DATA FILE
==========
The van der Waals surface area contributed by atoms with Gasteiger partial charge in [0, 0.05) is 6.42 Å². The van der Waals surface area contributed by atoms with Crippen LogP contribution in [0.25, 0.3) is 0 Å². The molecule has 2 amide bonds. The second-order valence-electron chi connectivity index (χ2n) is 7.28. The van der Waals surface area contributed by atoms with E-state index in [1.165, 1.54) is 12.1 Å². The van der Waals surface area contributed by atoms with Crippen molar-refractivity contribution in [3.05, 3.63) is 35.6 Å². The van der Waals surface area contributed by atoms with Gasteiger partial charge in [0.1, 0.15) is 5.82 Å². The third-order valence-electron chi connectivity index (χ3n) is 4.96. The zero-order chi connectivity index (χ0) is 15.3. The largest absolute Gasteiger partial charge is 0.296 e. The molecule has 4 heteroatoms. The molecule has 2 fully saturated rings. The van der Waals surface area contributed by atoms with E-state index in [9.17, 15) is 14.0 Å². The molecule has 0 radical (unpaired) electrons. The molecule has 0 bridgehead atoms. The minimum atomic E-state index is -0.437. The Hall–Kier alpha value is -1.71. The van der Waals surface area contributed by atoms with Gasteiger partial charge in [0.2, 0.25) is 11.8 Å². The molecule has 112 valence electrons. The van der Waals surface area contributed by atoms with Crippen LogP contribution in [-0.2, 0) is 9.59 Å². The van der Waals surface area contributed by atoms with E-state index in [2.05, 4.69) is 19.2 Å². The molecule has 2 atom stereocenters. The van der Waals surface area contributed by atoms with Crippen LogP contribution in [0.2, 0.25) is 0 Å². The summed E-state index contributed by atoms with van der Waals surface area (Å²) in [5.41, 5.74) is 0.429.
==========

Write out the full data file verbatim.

The van der Waals surface area contributed by atoms with Gasteiger partial charge in [0, 0.05) is 6.42 Å². The van der Waals surface area contributed by atoms with Crippen LogP contribution in [0.25, 0.3) is 0 Å². The molecule has 2 amide bonds. The second-order valence-electron chi connectivity index (χ2n) is 7.28. The van der Waals surface area contributed by atoms with E-state index in [1.165, 1.54) is 12.1 Å². The van der Waals surface area contributed by atoms with Crippen molar-refractivity contribution in [3.05, 3.63) is 35.6 Å². The van der Waals surface area contributed by atoms with Gasteiger partial charge in [0.1, 0.15) is 5.82 Å². The third-order valence-electron chi connectivity index (χ3n) is 4.96. The zero-order chi connectivity index (χ0) is 15.3. The largest absolute Gasteiger partial charge is 0.296 e. The molecule has 4 heteroatoms. The molecule has 2 fully saturated rings. The van der Waals surface area contributed by atoms with E-state index in [9.17, 15) is 14.0 Å². The molecule has 0 radical (unpaired) electrons. The molecule has 0 bridgehead atoms. The minimum atomic E-state index is -0.437. The Hall–Kier alpha value is -1.71. The van der Waals surface area contributed by atoms with Gasteiger partial charge in [0.2, 0.25) is 11.8 Å². The molecule has 112 valence electrons. The van der Waals surface area contributed by atoms with Crippen LogP contribution in [-0.2, 0) is 9.59 Å². The van der Waals surface area contributed by atoms with E-state index in [2.05, 4.69) is 19.2 Å². The molecule has 2 atom stereocenters. The van der Waals surface area contributed by atoms with Crippen LogP contribution in [0.2, 0.25) is 0 Å². The summed E-state index contributed by atoms with van der Waals surface area (Å²) in [5.41, 5.74) is 0.429.